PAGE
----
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first solo trip since stroke.. but with no glasses


ksmith

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Not too bad overall.

 

Well this past week I did what I didn’t think I could do since my stroke… I travelled alone. My travel included going on an airplane and managing my hotel stay for 7 days and all the trimmings. I knew that it would be somewhat nerve racking but what I didn’t except was how accommodating everyone was and helpful and reassured me that everything would be okay.

  My trip began with my mother, who was more nervous I truly was, taking me to the airport in Philadelphia. She initially was going to drop me off but she wanted to make sure that I would have assistance getting from gate to gate. I truly don’t remember how I made it to the gate in Philadelphia but everything worked out. Oh, I forgot to tell you, I had gone to the neuro-surgeon two days before my trip and gave me a new prescription for new glasses and they were not ready by the time I left so I was struggling to see… anything.  Back to the airport... I asked a fellow passenger to help me read the aisles. She was a pleasant woman and agreed to help me find my row. I made sure to always get and aisle seat so easy in, easy out. The plane was soooo small.  I hadn’t flown for about fifteen years and since then I’ve had a stroke and my phobias have gotten worse and mainly because my eyesight is hindered.  I made sure to pack my tablet and charged phone to keep myself busy. Thankfully on Delta we had free Wi-Fi that allowed us to watch a selection of movies. So that was great and kept my mind off of thought of being in an enclosed piece metal high in the sky. Yes… I thought of that and again mainly for I couldn’t see correctly. So, on wards to Atlanta, Georgia. That airport is HUGE. And much of this trip is a blur for …yes… my eyesight. Thankfully, I was met at the gate by someone with a wheel chair. THANKFULLY she brought me to the correct gate for it seemed we took a shuttle train and, I think for all I could see was lights and colors, restaurants and retail stores. I told the person pushing me I felt like I was in a mall and not an airport. Moreover the kind wheelchair pushers were some of the kindest folks I’ve ever met. I know some say that they are paid to be nice. Well that may be true, but you just get a vibe from someone who is genuine.  I was pushed to gate and had a three hour wait so I was minding my own business when I heard a gentleman sitting next to me talk out loud and I acknowledged his comment. The next thing I knew he had moved next to me and began sharing his dilemma he was having. Had to do with racing corvettes and his new wife who wants him to ease down on the racing and travel with her. Some things that he was talking about I had some clue of but mainly I just nodded and smiled. He truly was a very nice man who lived in my state so we had common grounds to share. The next thing I knew, our layover was over and we began to board. When we life Atlanta, I forgot the flight to Daytona Beach, FL. I told my son to come and find me for it was dark and I was totally blind by then.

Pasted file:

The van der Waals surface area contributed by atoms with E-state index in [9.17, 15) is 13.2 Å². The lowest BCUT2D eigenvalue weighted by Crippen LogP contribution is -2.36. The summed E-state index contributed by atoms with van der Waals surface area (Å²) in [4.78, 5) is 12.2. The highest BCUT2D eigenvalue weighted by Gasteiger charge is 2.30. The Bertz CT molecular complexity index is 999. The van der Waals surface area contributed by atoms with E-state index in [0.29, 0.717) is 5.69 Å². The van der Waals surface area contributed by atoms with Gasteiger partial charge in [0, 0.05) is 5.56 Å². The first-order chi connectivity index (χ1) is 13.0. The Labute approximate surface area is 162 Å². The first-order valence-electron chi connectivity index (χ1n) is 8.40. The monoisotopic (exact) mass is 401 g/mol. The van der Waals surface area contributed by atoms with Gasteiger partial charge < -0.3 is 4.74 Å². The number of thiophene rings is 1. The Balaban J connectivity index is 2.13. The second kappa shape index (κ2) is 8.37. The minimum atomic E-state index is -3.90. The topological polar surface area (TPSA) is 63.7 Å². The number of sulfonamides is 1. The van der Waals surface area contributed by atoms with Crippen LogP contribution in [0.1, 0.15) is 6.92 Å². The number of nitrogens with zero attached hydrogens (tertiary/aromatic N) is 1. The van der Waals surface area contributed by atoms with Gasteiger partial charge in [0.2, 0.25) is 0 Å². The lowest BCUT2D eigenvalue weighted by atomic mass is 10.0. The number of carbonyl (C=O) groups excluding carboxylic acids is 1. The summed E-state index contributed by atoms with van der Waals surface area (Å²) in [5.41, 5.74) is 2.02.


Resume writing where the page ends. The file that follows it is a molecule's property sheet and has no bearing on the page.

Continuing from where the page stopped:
He found me!!

 

It felt good to do all of these things on my own. I had no worries checking in. Other people were upset for it was taking too long and I was in a time frame and I had no sleep the night before but there was only one girl working and she was doing her best, I knew I already reserved it so I was ok. I found that when you chillax good things happen. The issue was the hotel was closing down a floor to do a ‘face life’ for they are on the coast and its hurricane season so many hotels/motels along the coast do get damaged often. Lo and behold I was given a room that was one of the ones that were set to get fixed but she changed the floors to start but the room had its downside: many things didn’t work (refrigerator was biggie to name a few) deck door didn’t close correctly, tub had an angle to it. That being I really wanted just a bed, a pool and my son and two out of three isn’t bad. My son had to work really bizarre hours. I was happy he was working but he truly was working too much.